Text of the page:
Multi-National Division - Center
BAGHDAD — The tale is familiar. Thousands of starfish are beached on the shore after a turbulent Nor’easter. A young boy races to the water’s edge and flings a single starfish into the sea. He repeats his action again and again. An elderly gentleman seeing this, admonishes the boy saying, “Don’t you realize there are thousands of starfish? You will be overwhelmed. You will never be able to save them all.” The boy, in his innocence replied, “That may be so. But I will make a difference for this one,” and he threw it into the waves.
The mission of Task Force Marne in the Multi-National Division – Center area of operation is the interdiction of accelerants before they reach Baghdad. Waging war on enemy elements is a priority; 3rd Infantry Division Soldiers pursue extremists relentlessly, eliminating their safe havens and resources.
With extremists on the run, coalition forces are pursuing a counterinsurgency strategy focused not only on combat measures but the reconstruction of Iraq from the ground up.
Marne Fortitude II, Task Force Marne’s capacity-building measures are focused on economics and governance to revitalize communities, rebuild infrastructure, foster long-term entrepreneurial initiatives and reach out to help those least able to help themselves.
“In other conflicts, American Soldiers won the affection of local residents by offering small gifts, candy bars, cigarettes, nylons, MREs (meals ready to eat),” said Brig. Gen. Edward Cardon, MND-C deputy commanding general for support. “Here and now the projects we are involved in have lasting value to the Iraqi people.
“The Iraqis know that is not al-Qaida’s way. General Lynch’s ‘Starfish’ are something uniquely American; they offer real value to the people and communities of Iraq,” Cardon said.
Maj. Gen. Rick Lynch has designated several projects as “Starfish,” deserving of special attention to achieve measureable success that will impact the Iraqi people by the end of the 3rd ID’s deployment in June, 2008.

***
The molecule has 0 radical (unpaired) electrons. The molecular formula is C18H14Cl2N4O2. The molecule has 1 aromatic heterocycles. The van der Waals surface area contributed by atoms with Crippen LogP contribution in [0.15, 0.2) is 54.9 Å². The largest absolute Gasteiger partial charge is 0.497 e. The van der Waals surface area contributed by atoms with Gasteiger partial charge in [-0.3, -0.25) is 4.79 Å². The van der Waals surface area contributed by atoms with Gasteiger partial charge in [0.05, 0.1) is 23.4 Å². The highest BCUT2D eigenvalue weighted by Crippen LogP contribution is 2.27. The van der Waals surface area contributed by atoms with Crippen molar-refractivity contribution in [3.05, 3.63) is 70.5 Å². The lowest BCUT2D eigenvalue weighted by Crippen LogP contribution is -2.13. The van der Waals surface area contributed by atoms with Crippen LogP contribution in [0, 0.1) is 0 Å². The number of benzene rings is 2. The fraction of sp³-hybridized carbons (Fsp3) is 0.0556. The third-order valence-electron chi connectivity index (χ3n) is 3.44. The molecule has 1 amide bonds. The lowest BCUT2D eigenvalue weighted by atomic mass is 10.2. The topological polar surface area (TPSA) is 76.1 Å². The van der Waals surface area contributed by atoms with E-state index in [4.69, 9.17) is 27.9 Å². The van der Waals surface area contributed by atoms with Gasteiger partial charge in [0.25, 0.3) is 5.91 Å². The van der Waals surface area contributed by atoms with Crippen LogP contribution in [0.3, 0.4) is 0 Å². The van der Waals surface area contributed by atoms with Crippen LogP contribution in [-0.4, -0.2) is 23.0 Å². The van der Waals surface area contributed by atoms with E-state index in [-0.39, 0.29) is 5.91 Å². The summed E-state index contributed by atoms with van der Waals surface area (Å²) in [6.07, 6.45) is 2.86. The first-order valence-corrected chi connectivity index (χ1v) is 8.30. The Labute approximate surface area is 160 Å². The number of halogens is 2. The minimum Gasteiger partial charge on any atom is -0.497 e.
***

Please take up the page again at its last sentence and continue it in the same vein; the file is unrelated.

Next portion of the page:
Not all of the projects are centered on development. In the town of Adwaniyah, MND-C Soldiers have adopted the cause of a young girl with a rare blood disorder, beta thalassemia major. The girl, Shrooq Shikir, is awaiting a bone marrow transplant. Soldiers are currently assisting Shrooq’s family with the process of testing and screening potential bone marrow donors. When that is done, Shrooq will be enrolled in the NAIC and receive a bone marrow transplant that could place her on the road to recovery.
In Narwhan, east of Baghdad, a brick factory was at one time a major employer in the region, until war shut the plant down and thousands were put out of work. MND-C civil affairs staff identified the factory as a potential major boon for the regional economy, and have since concentrated on restoring the complex with its many kilns, securing a steady supply of the heavy fuel oil used in firing bricks, improving the electrical supply to the factory and surrounding town, and providing veterinary care to a 2,000-strong stable of donkeys used to transport materials around the complex.
Iraq is a country in need of rebuilding on a massive scale, and demand for bricks and construction materials is high. Operating now at 20 percent capacity, the complex employs 2,500 people. If the factories and kilns can be made fully operational, nearly 7,500 people can return to work.